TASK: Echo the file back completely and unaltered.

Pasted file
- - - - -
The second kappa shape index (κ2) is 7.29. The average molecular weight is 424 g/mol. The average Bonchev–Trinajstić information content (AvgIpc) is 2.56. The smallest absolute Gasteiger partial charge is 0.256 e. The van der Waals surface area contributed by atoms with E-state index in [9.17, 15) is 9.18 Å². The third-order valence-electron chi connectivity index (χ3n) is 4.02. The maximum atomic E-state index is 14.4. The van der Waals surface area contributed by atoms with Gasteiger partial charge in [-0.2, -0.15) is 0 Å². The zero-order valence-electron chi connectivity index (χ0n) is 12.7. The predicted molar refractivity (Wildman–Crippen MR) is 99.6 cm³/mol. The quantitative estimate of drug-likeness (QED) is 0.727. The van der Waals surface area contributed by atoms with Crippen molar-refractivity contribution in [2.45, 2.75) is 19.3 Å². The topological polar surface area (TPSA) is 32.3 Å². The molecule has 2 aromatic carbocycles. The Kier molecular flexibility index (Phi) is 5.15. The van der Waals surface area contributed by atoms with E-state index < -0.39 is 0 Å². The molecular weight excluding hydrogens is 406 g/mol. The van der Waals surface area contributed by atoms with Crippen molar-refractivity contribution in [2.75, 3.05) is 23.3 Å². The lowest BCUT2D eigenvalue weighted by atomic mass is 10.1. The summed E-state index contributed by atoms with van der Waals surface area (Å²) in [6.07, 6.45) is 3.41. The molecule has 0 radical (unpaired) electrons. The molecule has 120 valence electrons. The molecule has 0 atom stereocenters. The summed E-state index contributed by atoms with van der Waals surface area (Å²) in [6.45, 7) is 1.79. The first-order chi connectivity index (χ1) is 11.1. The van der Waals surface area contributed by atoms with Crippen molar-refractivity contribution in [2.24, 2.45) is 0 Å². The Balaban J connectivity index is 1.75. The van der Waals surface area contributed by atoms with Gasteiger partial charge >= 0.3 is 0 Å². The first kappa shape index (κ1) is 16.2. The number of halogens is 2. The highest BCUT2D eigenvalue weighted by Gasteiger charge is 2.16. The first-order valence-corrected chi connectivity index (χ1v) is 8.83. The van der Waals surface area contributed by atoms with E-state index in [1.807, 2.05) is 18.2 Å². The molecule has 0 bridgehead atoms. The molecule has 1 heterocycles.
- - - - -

The second kappa shape index (κ2) is 7.29. The average molecular weight is 424 g/mol. The average Bonchev–Trinajstić information content (AvgIpc) is 2.56. The smallest absolute Gasteiger partial charge is 0.256 e. The van der Waals surface area contributed by atoms with E-state index in [9.17, 15) is 9.18 Å². The third-order valence-electron chi connectivity index (χ3n) is 4.02. The maximum atomic E-state index is 14.4. The van der Waals surface area contributed by atoms with Gasteiger partial charge in [-0.2, -0.15) is 0 Å². The zero-order valence-electron chi connectivity index (χ0n) is 12.7. The predicted molar refractivity (Wildman–Crippen MR) is 99.6 cm³/mol. The quantitative estimate of drug-likeness (QED) is 0.727. The van der Waals surface area contributed by atoms with Crippen molar-refractivity contribution in [2.45, 2.75) is 19.3 Å². The topological polar surface area (TPSA) is 32.3 Å². The molecule has 2 aromatic carbocycles. The Kier molecular flexibility index (Phi) is 5.15. The van der Waals surface area contributed by atoms with E-state index < -0.39 is 0 Å². The molecular weight excluding hydrogens is 406 g/mol. The van der Waals surface area contributed by atoms with Crippen molar-refractivity contribution in [2.75, 3.05) is 23.3 Å². The lowest BCUT2D eigenvalue weighted by atomic mass is 10.1. The summed E-state index contributed by atoms with van der Waals surface area (Å²) in [6.07, 6.45) is 3.41. The molecule has 0 radical (unpaired) electrons. The molecule has 120 valence electrons. The molecule has 0 atom stereocenters. The summed E-state index contributed by atoms with van der Waals surface area (Å²) in [6.45, 7) is 1.79. The first-order chi connectivity index (χ1) is 11.1. The van der Waals surface area contributed by atoms with Crippen molar-refractivity contribution in [2.24, 2.45) is 0 Å². The Balaban J connectivity index is 1.75. The van der Waals surface area contributed by atoms with Gasteiger partial charge >= 0.3 is 0 Å². The first kappa shape index (κ1) is 16.2. The number of halogens is 2. The highest BCUT2D eigenvalue weighted by Gasteiger charge is 2.16. The first-order valence-corrected chi connectivity index (χ1v) is 8.83. The van der Waals surface area contributed by atoms with E-state index in [1.807, 2.05) is 18.2 Å². The molecule has 0 bridgehead atoms. The molecule has 1 heterocycles.